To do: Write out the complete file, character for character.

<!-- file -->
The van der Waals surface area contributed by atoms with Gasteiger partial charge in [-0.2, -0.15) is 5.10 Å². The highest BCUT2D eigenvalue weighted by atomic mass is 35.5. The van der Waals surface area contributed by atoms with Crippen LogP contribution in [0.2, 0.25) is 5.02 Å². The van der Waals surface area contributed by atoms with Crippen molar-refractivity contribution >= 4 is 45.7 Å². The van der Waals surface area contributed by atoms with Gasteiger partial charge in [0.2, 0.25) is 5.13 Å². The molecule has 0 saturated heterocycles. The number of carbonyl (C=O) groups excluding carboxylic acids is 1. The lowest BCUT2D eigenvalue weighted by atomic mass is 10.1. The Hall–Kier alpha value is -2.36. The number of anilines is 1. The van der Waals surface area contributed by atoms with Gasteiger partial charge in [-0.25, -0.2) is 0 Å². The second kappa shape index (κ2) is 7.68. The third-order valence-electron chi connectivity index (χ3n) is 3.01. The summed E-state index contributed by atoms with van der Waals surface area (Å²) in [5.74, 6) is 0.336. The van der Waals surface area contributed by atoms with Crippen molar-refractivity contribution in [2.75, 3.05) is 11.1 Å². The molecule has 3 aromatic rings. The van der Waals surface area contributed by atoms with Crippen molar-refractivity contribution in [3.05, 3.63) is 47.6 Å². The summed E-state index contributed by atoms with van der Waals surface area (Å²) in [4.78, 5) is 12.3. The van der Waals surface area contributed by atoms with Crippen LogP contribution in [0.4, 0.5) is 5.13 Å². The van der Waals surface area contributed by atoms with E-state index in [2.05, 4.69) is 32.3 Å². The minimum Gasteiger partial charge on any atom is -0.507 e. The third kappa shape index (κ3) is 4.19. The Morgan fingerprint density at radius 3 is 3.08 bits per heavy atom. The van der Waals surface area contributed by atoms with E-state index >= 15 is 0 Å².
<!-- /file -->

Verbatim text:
The van der Waals surface area contributed by atoms with Gasteiger partial charge in [-0.2, -0.15) is 5.10 Å². The highest BCUT2D eigenvalue weighted by atomic mass is 35.5. The van der Waals surface area contributed by atoms with Crippen LogP contribution in [0.2, 0.25) is 5.02 Å². The van der Waals surface area contributed by atoms with Crippen molar-refractivity contribution >= 4 is 45.7 Å². The van der Waals surface area contributed by atoms with Gasteiger partial charge in [0.2, 0.25) is 5.13 Å². The molecule has 0 saturated heterocycles. The number of carbonyl (C=O) groups excluding carboxylic acids is 1. The lowest BCUT2D eigenvalue weighted by atomic mass is 10.1. The Hall–Kier alpha value is -2.36. The number of anilines is 1. The van der Waals surface area contributed by atoms with Gasteiger partial charge in [-0.25, -0.2) is 0 Å². The second kappa shape index (κ2) is 7.68. The third-order valence-electron chi connectivity index (χ3n) is 3.01. The summed E-state index contributed by atoms with van der Waals surface area (Å²) in [5.74, 6) is 0.336. The van der Waals surface area contributed by atoms with Crippen molar-refractivity contribution in [2.75, 3.05) is 11.1 Å². The molecule has 3 aromatic rings. The van der Waals surface area contributed by atoms with Crippen molar-refractivity contribution in [3.05, 3.63) is 47.6 Å². The summed E-state index contributed by atoms with van der Waals surface area (Å²) in [4.78, 5) is 12.3. The van der Waals surface area contributed by atoms with Crippen LogP contribution in [0.4, 0.5) is 5.13 Å². The van der Waals surface area contributed by atoms with E-state index in [2.05, 4.69) is 32.3 Å². The minimum Gasteiger partial charge on any atom is -0.507 e. The third kappa shape index (κ3) is 4.19. The Morgan fingerprint density at radius 3 is 3.08 bits per heavy atom. The van der Waals surface area contributed by atoms with E-state index >= 15 is 0 Å².